Much has been written about Leopold Mozart’s anxiety about his family’s financial security – and his own, as he aged. Leopold was unrelenting in his pressure on Wolfgang to find a permanent position. This, as much as anything else, may have precipitated Mozart’s split with home and hearth. In 1781, he cast off Archbishop Colloredo’s hated livery and shook Salzburg’s dust from his boots. Mozart would make his fortune as a freelance musician in Vienna, or so he believed.
There, at first, Mozart had all the concert and lesson business anyone could want. Five years on, though, Vienna’s appetite for Mozart’s keyboard virtuosity had already begun to wane. Increasingly, he saw opera as his future; but even there, the response was cooler than he had hoped. The Vienna premiere of Le nozze di Figaro in May of 1786 went well. However, after only nine performances that year, Figaro faded from the repertory.
In December of 1786 Figaro opened in Prague – and there it did not fade. Quite to the contrary.
In spite of his wide travels, Mozart had never visited Prague; there were more musical and financial attractions in other cities. But his music had led the way four years before, when a traveling company had first introduced the Prague public to Die Entführung aus dem Serail.
The Figaro premiere literally ignited a new musical sprit in the city. A month later, Mozart was invited to Prague to conduct a performance of the opera at the Nostic Theatre (now the Estates Theatre).
Given Vienna’s growing indifference, the adulation Mozart encountered in Prague must have been deeply satisfying. In a letter to his student Baron Gottfried von Jacquin, Mozart marveled, "Here they speak of nothing but Figaro. Nothing is played, sung, or whistled but Figaro. Nothing draws like Figaro."
Figaro was to be the main course for Prague, but Mozart also planned dessert – a symphony. Symphonies had been among his concert staples in earlier years, but since then Mozart’s symphonic output had fallen drastically (in 1773 alone he had turned out a half-dozen – as many as he composed in his entire ten Vienna years from 1781). In fact, there’s evidence that he initially planned to simply recycle the Paris Symphony (K300a) for Prague. He even composed a new finale for it. But for some reason he set that work aside, and made a fresh start. Mozart wrote the date on his newly-finished Prague symphony: 6 December 1786.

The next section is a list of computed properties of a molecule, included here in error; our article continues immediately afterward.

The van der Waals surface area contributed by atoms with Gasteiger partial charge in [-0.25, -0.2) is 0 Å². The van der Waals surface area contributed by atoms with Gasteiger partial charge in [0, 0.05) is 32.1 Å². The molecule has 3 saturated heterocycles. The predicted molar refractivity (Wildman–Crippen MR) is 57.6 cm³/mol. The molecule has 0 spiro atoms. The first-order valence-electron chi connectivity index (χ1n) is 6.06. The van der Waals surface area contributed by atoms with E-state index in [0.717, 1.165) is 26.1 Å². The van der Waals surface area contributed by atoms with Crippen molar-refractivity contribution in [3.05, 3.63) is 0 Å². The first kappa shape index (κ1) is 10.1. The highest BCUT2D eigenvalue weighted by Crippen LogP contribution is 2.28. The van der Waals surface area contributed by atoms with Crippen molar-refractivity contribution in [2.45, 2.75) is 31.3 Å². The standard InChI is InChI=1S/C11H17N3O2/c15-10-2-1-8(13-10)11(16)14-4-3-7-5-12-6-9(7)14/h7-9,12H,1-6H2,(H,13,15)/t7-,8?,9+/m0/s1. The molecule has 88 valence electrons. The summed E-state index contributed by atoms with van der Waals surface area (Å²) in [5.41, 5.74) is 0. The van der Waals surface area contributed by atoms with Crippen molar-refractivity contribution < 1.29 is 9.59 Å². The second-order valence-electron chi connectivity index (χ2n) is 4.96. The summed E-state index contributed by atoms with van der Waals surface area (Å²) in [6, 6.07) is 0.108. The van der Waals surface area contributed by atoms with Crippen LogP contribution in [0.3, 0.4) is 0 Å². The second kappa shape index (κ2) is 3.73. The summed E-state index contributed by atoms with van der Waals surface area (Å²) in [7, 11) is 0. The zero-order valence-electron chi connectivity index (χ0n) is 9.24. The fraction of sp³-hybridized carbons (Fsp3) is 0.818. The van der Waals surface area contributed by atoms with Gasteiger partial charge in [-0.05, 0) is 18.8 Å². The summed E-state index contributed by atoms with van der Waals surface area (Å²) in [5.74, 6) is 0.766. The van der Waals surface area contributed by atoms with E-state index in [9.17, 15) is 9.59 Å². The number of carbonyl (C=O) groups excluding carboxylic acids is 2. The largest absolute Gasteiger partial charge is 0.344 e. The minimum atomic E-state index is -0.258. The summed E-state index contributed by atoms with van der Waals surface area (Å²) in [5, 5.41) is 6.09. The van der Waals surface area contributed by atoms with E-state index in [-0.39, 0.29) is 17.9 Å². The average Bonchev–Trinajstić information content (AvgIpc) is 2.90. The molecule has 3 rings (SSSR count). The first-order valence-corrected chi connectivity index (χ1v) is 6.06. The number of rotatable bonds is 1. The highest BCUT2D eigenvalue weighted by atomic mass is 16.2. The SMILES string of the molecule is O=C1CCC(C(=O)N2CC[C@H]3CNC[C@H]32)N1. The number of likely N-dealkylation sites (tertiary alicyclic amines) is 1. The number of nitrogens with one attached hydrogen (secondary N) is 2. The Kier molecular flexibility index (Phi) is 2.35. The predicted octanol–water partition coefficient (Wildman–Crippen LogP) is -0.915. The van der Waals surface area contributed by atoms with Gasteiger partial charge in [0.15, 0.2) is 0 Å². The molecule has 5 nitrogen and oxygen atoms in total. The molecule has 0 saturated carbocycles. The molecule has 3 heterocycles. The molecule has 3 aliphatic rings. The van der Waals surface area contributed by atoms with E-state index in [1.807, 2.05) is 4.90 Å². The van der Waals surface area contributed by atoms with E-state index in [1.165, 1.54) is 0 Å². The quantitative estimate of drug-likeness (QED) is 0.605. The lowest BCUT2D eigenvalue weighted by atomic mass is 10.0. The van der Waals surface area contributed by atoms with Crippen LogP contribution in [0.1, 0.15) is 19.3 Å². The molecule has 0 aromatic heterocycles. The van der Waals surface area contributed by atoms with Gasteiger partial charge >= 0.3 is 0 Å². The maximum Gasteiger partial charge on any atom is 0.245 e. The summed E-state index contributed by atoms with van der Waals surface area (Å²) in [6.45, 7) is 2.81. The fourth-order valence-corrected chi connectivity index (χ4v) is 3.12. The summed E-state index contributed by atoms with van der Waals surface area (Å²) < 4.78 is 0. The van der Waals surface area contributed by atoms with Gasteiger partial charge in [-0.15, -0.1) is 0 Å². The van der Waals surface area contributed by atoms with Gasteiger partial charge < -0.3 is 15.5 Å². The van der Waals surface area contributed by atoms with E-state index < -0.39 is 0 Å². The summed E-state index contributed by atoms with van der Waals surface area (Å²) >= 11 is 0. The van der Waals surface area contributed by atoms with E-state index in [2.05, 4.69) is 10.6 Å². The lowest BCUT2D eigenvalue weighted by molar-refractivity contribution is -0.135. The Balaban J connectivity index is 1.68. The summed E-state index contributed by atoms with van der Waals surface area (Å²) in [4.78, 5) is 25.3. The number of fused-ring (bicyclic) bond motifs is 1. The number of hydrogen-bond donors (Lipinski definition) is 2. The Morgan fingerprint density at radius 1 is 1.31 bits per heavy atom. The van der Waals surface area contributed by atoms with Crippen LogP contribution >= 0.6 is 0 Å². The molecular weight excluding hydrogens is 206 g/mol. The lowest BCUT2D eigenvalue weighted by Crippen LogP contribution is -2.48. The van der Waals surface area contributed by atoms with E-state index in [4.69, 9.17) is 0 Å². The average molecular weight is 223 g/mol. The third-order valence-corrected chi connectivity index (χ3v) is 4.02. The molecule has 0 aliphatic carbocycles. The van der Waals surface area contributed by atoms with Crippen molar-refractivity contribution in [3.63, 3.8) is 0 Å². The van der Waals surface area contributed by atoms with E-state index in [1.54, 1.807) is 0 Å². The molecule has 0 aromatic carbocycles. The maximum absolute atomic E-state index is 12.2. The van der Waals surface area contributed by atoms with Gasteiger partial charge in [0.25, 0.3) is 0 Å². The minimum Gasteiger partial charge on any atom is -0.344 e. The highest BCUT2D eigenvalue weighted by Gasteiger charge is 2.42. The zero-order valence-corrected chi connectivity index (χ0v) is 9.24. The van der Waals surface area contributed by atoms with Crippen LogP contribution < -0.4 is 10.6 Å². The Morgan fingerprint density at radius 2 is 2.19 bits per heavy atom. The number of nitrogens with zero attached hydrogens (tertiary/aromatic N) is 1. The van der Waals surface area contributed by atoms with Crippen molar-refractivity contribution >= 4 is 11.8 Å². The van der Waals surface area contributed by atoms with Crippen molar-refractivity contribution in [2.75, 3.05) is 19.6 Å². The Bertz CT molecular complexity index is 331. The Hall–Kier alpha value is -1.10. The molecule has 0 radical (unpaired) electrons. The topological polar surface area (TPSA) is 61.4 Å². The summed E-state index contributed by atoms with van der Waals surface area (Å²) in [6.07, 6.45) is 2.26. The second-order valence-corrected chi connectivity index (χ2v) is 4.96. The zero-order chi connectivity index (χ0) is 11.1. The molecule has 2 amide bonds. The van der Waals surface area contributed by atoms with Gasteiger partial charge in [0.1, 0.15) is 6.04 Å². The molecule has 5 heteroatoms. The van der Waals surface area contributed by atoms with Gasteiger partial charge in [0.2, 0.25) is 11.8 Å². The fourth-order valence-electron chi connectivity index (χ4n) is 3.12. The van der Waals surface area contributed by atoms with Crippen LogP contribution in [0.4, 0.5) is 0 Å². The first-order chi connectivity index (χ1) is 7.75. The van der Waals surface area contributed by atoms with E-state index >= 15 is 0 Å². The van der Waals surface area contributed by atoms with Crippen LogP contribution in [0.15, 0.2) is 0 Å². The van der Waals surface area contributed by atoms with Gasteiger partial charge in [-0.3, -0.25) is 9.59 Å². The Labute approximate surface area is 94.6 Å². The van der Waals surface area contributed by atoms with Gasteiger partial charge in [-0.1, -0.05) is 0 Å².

This was a somewhat uncharacteristically punctual finish for Mozart – he wasn’t due to leave for Prague until the 8th of January. Thus, some historians speculate that Mozart didn’t really compose K504 for Prague, but rather meant it for a Vienna premiere which never took place. Others argue against this, pointing out that the Viennese expected their symphonies to have four movements, and K504 has only three.
The missing minuet gives K504 its other (seldom used) nickname – "Ohne Menuett." And of course it provides yet another source of speculation for the music historians.
Some of them characterize the Prague Symphony as a throwback to Mozart’s earlier Italian-style 3-movement symphonies. This is a little tough to swallow, though, when hardly anything else about this symphony suggests those earlier works.
Mozart expert Alfred Einstein declared in the 1940s that K504 is "a full scale Viennese symphony which happens to lack a minuet simply because it says everything it has to say in 3 movements." Maybe so, but this strikes me as somehow more in line with Schumann’s ethos, or even Beethoven’s, than with Mozart’s.
One recent writer has even declared that by dispensing with the "aristocratic" minuet, Mozart was indulging his pro-Enlightenment persuasions. This isn’t as far-fetched as it might seem on first glance. Prague wasn’t too keen on Vienna’s political machinations, and one reason for their enthusiasm about Figaro was the opera’s rather daring political tone.
Or perhaps the experts are all thinking too hard. Seven years before, in his K338 symphony, Mozart had swapped the andante and minuet for no apparent reason. So maybe it’s just as valid to suggest that Mozart dumped the minuet in K504 because he felt sure that Prague’s musically canny audiences would let him get away with a bit of creative tinkering.
Nor was this the only example. Mozart began with a slow introduction, only the second time he had done so in a symphony (though Joseph Haydn had shown the way fully 25 years before). After the first 36 bars, Mozart dispelled the dark clouds with an energetic theme. He developed this theme in ways that no doubt raised a few eyebrows among his more knowledgable listeners.
A pastoral andante leads to the fleet-footed finale. Here Mozart gave Prague concertgoers a treat by including one of those Figaro themes that they were all playing, singing, and whistling.
Both the Figaro performance and the symphony were rousing successes for Mozart. Twenty-one years later, Mozart’s biographer Franz Xaver Niemetschek was able to report that this and the K543 symphonies "are still favorites of the Prague public, although they have been played at least a hundred times."